The Codex Trujillo of Peru
The nine volumes of the Codex Trujillo of Peru are a true treasure, illustrating the final years of vice-regal society through more than 1,400 water colours, tables and some twenty music scores interpreted in this collection. Compiled by the Bishop Baltasar Martínez Compañón, their thematic sections describe flora, fauna, archaeological objects, mummies, textiles and ceramics. To browse one’s way through the second volume is, as it were, to watch a documentary film about colonial society: the colour prints recount an innocent, natural history – but with no words. It starts with a portrait of Queen María Luisa; a map of Trujillo; a detailed, ethnically-based, census of each settlement and a table of Spanish words translated into eight Indian languages – thus providing a key reference work for several extinct tongues.
Continuing with body-length paintings, it illustrates prevailing social differences through the intricacy of clothing, followed by some general scenes of daily toil, with Indians and negroes performing all the everyday chores, while Spaniards slumber in hammocks, enjoy a day out in the country or are transported around in carriages. Before we reach the musical scores, there are water colours of dancers and musicians with all their costumes, chains and symbols and masks. The volume closes with an index–and explanation—of all plates. The musical scores indicate the desired tempo and instruments for each work, conveying the fine points of its origin and giving guidance for its interpretation.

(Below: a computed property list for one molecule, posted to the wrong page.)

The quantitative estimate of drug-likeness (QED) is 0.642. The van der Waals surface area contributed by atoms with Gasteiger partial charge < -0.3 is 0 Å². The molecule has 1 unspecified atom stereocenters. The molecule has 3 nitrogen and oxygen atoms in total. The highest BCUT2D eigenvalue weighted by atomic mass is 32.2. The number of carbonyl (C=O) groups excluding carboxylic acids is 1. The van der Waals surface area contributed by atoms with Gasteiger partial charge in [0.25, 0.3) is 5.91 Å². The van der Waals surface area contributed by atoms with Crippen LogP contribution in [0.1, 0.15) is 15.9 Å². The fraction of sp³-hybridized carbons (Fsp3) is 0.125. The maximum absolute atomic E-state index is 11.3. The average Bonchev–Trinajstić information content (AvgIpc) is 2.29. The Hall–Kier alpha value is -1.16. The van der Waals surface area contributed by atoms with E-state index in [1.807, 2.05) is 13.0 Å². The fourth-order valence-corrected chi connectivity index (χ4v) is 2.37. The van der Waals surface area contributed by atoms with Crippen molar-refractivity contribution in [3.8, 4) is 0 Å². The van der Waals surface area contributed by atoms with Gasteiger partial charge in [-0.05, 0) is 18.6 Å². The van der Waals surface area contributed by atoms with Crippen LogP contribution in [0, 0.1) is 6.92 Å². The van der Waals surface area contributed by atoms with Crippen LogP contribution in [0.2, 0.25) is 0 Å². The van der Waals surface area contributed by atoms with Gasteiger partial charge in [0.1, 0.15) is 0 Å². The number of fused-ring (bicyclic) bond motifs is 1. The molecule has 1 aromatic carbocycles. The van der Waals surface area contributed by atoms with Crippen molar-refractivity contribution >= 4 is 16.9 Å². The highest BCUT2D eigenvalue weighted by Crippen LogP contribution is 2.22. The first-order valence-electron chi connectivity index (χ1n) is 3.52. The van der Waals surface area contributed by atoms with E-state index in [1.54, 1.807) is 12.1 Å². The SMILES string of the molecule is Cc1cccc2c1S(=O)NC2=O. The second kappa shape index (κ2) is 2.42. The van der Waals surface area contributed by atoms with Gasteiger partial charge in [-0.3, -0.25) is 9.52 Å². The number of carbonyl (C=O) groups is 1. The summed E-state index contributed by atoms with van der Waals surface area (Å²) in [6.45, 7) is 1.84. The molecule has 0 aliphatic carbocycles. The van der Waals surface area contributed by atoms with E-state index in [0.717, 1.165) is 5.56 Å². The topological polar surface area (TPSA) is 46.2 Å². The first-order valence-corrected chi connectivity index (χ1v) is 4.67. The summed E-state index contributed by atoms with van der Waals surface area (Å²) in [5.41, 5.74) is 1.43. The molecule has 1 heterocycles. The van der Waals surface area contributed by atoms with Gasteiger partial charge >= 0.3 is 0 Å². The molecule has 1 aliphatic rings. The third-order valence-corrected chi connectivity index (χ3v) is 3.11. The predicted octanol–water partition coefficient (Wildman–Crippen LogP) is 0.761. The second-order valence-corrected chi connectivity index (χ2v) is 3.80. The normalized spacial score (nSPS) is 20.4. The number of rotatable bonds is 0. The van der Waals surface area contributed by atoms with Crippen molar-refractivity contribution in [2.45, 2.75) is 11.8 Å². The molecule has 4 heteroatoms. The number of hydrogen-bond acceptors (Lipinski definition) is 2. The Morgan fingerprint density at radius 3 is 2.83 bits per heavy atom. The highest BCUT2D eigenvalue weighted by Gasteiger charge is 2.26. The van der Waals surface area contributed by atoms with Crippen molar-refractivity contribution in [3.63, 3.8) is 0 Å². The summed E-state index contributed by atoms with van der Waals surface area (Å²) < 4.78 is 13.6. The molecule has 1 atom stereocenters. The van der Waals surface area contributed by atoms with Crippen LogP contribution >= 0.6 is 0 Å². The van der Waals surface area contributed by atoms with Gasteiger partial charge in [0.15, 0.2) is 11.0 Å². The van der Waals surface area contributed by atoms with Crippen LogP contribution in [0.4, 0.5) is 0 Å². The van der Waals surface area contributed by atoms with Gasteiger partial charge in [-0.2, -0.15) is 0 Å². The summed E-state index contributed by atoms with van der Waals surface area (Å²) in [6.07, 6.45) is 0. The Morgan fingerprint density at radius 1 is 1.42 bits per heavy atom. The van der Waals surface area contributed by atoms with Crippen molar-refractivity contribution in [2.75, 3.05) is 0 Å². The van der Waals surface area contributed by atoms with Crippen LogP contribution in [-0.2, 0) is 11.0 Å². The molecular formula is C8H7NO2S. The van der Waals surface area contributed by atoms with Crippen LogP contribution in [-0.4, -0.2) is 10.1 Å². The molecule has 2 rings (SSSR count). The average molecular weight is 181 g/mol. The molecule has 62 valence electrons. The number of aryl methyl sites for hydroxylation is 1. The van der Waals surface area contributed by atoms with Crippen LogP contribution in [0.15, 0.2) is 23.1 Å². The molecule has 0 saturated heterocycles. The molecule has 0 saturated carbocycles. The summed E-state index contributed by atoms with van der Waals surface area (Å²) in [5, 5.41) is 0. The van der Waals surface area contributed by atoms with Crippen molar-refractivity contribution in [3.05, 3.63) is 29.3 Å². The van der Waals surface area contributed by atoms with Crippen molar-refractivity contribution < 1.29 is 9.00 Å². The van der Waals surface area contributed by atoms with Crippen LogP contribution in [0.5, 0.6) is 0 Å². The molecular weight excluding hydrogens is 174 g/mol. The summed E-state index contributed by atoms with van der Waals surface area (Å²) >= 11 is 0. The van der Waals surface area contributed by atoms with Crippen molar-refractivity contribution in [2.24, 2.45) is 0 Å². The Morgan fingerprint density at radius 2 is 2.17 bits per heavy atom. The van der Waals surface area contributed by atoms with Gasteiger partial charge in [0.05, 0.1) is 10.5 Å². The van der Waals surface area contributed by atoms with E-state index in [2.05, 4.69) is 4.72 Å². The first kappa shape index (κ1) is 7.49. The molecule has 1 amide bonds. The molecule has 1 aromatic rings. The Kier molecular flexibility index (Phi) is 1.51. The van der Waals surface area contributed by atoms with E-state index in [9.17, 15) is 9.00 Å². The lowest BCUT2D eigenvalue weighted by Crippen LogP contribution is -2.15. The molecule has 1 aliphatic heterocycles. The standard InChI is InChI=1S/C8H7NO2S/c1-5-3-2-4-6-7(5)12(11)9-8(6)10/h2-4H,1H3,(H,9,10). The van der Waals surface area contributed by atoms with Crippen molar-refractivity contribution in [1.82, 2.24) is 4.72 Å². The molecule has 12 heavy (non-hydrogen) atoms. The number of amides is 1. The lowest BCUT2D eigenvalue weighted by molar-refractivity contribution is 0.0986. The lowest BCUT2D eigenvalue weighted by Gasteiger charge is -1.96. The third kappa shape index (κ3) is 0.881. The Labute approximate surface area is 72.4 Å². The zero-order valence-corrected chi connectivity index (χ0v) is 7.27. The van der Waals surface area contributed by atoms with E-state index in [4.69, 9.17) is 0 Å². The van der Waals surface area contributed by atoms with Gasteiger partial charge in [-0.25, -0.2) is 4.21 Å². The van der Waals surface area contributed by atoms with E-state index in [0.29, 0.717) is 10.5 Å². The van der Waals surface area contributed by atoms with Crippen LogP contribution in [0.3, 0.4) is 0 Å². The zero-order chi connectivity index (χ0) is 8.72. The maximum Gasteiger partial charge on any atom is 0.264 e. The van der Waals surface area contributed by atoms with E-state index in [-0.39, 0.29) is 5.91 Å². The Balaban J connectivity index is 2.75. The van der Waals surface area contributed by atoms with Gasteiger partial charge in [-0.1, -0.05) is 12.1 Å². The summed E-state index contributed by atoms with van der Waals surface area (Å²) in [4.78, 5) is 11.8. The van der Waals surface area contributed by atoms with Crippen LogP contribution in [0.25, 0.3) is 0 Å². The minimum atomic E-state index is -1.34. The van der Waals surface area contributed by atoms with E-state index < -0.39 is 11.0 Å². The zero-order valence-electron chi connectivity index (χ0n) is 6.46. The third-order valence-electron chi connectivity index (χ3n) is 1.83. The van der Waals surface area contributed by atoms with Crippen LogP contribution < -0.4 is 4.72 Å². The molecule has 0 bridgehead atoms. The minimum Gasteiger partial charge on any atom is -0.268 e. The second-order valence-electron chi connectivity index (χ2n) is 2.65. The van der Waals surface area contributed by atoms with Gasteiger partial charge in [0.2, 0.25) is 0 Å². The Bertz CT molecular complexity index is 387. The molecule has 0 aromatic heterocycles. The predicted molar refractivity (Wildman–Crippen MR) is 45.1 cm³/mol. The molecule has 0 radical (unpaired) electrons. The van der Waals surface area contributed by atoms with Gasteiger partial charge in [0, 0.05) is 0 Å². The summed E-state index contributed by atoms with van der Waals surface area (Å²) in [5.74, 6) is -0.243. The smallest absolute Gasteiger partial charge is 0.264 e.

The Codex was intended to inform the Spanish Court about the true state of affairs in the diocese. Today it lies in the Library of the Royal Palace in Madrid. It was compiled some twenty years prior to the first of the anti-monarchist uprisings which led to the wave of independence in South America. Imports dried up instantly and, at the same time, the influence of Spain